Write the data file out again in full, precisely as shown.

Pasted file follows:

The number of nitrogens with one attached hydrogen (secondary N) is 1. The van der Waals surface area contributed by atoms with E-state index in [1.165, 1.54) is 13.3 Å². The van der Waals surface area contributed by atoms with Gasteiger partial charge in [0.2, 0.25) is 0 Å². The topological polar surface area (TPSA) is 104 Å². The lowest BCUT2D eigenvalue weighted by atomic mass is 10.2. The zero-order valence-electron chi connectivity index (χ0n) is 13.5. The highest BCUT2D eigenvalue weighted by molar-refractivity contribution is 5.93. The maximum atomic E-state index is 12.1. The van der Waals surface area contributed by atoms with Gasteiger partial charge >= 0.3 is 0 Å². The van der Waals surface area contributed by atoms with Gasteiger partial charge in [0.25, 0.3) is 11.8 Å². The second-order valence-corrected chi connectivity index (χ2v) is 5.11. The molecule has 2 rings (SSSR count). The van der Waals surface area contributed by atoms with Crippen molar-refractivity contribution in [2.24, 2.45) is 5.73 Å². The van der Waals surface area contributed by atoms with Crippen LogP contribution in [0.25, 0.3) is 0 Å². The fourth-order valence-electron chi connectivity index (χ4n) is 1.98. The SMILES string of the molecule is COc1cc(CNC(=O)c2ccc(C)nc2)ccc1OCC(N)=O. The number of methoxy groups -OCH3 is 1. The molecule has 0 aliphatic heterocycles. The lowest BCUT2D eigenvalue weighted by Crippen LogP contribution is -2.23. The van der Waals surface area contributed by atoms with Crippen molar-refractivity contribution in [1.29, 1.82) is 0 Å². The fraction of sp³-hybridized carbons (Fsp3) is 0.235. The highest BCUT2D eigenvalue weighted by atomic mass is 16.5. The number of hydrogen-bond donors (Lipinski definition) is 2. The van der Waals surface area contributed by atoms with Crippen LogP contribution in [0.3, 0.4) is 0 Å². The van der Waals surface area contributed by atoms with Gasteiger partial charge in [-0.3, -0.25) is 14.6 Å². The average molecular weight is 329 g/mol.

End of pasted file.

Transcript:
The number of nitrogens with one attached hydrogen (secondary N) is 1. The van der Waals surface area contributed by atoms with E-state index in [1.165, 1.54) is 13.3 Å². The van der Waals surface area contributed by atoms with Gasteiger partial charge in [0.2, 0.25) is 0 Å². The topological polar surface area (TPSA) is 104 Å². The lowest BCUT2D eigenvalue weighted by atomic mass is 10.2. The zero-order valence-electron chi connectivity index (χ0n) is 13.5. The highest BCUT2D eigenvalue weighted by molar-refractivity contribution is 5.93. The maximum atomic E-state index is 12.1. The van der Waals surface area contributed by atoms with Gasteiger partial charge >= 0.3 is 0 Å². The van der Waals surface area contributed by atoms with Gasteiger partial charge in [0.25, 0.3) is 11.8 Å². The second-order valence-corrected chi connectivity index (χ2v) is 5.11. The molecule has 2 rings (SSSR count). The van der Waals surface area contributed by atoms with Crippen molar-refractivity contribution in [2.24, 2.45) is 5.73 Å². The van der Waals surface area contributed by atoms with Crippen LogP contribution in [0.25, 0.3) is 0 Å². The fourth-order valence-electron chi connectivity index (χ4n) is 1.98. The SMILES string of the molecule is COc1cc(CNC(=O)c2ccc(C)nc2)ccc1OCC(N)=O. The number of methoxy groups -OCH3 is 1. The molecule has 0 aliphatic heterocycles. The lowest BCUT2D eigenvalue weighted by Crippen LogP contribution is -2.23. The van der Waals surface area contributed by atoms with Crippen molar-refractivity contribution in [1.29, 1.82) is 0 Å². The fraction of sp³-hybridized carbons (Fsp3) is 0.235. The highest BCUT2D eigenvalue weighted by atomic mass is 16.5. The number of hydrogen-bond donors (Lipinski definition) is 2. The van der Waals surface area contributed by atoms with Crippen LogP contribution in [0.3, 0.4) is 0 Å². The van der Waals surface area contributed by atoms with Gasteiger partial charge in [-0.3, -0.25) is 14.6 Å². The average molecular weight is 329 g/mol.